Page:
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Construction workers on the St. Petersburg Stadium in St. Petersburg, Russia that will host 2017 FIFA Confederations Cup and 2018 FIFA World Cup matches. October 3, 2016.

Interview: Why World Cup Rights Work in Russia Is No Game

Detained and Questioned Trying to Interview Construction Workers in Volgograd

Construction workers on the St. Petersburg Stadium in St. Petersburg, Russia that will host 2017 FIFA Confederations Cup and 2018 FIFA World Cup matches. October 3, 2016.  © 2016 Pawel Kopczynski/Reuters

Construction workers on the St. Petersburg Stadium in St. Petersburg, Russia that will host 2017 FIFA Confederations Cup and 2018 FIFA World Cup matches. October 3, 2016.  © 2016 Pawel Kopczynski/Reuters

While investigating the exploitation of workers in Russia building stadiums for the 2018 World Cup, Human Rights Watch consultant Semyon Simonov was detained by Russian police and unidentified security forces. They held him for three hours and interrogated him. Philippa Stewart talks to Simonov about his experience in a Russian police station, and with Jane Buchanan, associate director of our Europe and Central Asia Division, about abuses construction workers hired for the upcoming football tournament are facing.

You were detained in Volgograd. What you were doing there?

Semyon Simonov: I went to Volgograd to meet workers employed on construction sites for the 2018 World Cup. We later found out that at this site there have been at least three worker deaths as well as serious injuries, so it would have been important to find out why this is happening.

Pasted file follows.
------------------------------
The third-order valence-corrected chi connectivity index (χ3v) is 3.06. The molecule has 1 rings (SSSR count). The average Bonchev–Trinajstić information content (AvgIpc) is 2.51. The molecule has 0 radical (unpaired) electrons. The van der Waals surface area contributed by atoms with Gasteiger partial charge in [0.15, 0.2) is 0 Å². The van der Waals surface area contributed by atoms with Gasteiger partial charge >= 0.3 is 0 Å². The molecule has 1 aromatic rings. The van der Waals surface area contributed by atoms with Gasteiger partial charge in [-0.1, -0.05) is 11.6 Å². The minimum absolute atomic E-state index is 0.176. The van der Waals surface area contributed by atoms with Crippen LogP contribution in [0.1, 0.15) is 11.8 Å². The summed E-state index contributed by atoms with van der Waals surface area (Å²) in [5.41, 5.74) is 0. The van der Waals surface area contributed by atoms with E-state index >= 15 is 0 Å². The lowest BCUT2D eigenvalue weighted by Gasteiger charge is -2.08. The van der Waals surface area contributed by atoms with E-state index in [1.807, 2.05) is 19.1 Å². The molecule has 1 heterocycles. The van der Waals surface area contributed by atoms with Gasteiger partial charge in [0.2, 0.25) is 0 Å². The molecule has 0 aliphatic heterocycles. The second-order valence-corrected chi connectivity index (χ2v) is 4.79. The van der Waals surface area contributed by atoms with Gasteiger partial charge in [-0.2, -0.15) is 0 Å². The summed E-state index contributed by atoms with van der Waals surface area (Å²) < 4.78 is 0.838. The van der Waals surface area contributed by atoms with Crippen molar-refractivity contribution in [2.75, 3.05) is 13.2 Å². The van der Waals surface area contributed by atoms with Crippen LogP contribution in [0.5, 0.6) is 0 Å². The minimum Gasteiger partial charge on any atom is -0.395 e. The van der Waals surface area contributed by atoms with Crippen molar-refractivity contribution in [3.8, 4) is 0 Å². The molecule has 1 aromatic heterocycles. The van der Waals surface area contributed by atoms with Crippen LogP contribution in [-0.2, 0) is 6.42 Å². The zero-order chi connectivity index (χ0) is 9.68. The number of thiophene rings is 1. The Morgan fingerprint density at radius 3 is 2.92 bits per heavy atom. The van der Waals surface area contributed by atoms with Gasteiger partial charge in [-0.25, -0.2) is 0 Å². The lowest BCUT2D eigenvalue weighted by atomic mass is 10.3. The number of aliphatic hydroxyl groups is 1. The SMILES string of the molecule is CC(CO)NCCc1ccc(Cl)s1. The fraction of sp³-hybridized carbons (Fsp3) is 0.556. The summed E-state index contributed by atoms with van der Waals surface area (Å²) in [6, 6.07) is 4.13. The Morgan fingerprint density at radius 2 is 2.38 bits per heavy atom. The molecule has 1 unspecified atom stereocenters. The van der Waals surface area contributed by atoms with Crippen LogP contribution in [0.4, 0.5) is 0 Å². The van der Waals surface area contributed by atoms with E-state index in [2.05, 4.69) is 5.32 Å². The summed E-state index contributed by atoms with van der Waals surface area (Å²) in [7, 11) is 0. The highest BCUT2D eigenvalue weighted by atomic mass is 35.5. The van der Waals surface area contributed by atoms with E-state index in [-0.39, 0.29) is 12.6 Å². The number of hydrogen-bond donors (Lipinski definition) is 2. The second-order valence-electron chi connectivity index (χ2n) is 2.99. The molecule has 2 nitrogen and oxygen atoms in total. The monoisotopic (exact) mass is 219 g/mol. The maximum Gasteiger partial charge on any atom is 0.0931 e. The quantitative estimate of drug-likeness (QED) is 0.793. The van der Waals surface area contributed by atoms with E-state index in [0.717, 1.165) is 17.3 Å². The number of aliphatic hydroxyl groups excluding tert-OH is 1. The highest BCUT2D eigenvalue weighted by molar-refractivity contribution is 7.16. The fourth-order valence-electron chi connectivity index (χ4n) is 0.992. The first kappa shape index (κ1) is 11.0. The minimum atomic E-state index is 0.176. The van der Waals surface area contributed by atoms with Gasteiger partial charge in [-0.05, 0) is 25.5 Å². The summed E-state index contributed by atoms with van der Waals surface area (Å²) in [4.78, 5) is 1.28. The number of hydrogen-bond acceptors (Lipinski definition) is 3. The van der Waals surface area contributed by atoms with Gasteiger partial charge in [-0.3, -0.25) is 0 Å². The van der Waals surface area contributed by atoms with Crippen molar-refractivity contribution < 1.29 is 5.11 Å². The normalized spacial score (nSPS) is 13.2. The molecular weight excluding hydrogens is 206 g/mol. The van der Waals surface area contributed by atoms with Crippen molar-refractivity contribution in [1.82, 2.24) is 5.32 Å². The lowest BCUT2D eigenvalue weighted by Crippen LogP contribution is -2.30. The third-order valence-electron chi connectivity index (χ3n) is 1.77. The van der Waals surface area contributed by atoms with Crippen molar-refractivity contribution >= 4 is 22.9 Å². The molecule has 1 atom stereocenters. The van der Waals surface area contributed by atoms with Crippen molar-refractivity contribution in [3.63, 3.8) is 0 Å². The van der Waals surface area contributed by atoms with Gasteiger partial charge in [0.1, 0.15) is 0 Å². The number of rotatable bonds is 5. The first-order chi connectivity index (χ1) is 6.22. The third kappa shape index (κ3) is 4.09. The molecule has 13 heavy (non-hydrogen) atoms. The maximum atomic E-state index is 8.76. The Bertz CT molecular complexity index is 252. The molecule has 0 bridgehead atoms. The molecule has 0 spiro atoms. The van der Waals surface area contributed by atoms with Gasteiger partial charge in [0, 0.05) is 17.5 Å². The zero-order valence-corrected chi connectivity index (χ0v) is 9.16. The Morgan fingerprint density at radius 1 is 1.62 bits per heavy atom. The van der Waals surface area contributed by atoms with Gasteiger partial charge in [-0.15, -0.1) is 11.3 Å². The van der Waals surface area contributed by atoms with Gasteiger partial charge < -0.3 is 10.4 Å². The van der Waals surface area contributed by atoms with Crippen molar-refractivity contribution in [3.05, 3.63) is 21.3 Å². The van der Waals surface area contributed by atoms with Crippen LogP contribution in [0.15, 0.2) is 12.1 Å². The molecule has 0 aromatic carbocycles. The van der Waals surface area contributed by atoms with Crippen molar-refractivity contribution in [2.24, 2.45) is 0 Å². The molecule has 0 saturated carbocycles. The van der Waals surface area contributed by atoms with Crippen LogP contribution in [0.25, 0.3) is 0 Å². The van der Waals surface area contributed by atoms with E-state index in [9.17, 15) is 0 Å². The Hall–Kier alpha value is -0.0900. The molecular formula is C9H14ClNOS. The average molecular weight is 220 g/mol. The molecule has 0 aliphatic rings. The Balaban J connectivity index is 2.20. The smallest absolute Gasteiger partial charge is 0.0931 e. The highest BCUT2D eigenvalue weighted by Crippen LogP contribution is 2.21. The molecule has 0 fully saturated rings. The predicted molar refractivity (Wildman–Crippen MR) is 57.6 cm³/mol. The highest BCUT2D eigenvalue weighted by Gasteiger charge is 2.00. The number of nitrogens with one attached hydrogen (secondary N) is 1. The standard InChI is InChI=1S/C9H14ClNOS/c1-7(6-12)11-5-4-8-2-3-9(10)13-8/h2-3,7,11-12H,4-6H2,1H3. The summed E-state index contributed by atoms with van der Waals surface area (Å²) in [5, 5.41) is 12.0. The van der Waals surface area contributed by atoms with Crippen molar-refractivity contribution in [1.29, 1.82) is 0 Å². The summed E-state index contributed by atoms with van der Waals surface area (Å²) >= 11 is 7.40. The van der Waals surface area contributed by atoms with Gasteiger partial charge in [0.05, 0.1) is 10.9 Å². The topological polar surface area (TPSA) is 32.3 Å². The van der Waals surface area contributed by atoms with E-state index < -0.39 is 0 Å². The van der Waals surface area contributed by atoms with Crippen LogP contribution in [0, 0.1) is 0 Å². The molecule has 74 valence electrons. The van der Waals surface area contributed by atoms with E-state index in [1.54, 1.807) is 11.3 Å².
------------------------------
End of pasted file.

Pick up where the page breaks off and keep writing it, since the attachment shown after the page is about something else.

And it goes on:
Did you expect trouble at the site?

SS: I wasn’t expecting any trouble at all. I was walking around the construction site of the Volgograd World Cup stadium, taking pictures with a small camera. But I stayed on the road and sidewalk – where pedestrians are free to walk.

Also, I had been doing work like this on other sites in Russia and did not have any trouble. I thought that if security guards asked any questions, I’d be able to answer them because I wasn’t doing anything wrong.

[The police] began to press me hard to tell them why I had come here, who I was going to meet, which cities I had gone to, etc.

Jane Buchanan: Semyon had been to seven other sites in different cities before he went there. Russia is a very hostile place for human rights researchers, but we were still surprised by his detention. We’ve been doing work on rights of construction workers in the country for nine years.

What happened at the stadium?

SS: When I walked around the building site I saw a security guard and a man in a black jacket – they were talking and looking at me. I understood that wasn’t good, but thought leaving quickly would only lead to problems. And anyway, maybe they would decide not to do anything. I walked along the fence to the river and called a colleague to say I might be arrested.

When I turned back I saw some workers sitting near the workers’ entrance to the stadium site. I decided to approach them to carry on with my work. But standing in my path were three policemen in camouflage clothing. Their breastplates made clear they were policemen.

What happened then?

SS: The policemen and a man who wasn’t in uniform asked me questions. One policeman asked what I was doing. The police wanted to see what I had in my backpack and pockets. I refused the search and refused to show my passport because there was no legal basis for it.

The Ekaterinburg Arena, a World Cup 2018 venue, in Ekaterinburg, Russia, under construction in January 2017.  © 2017 Semyon Simonov for Human Rights Watch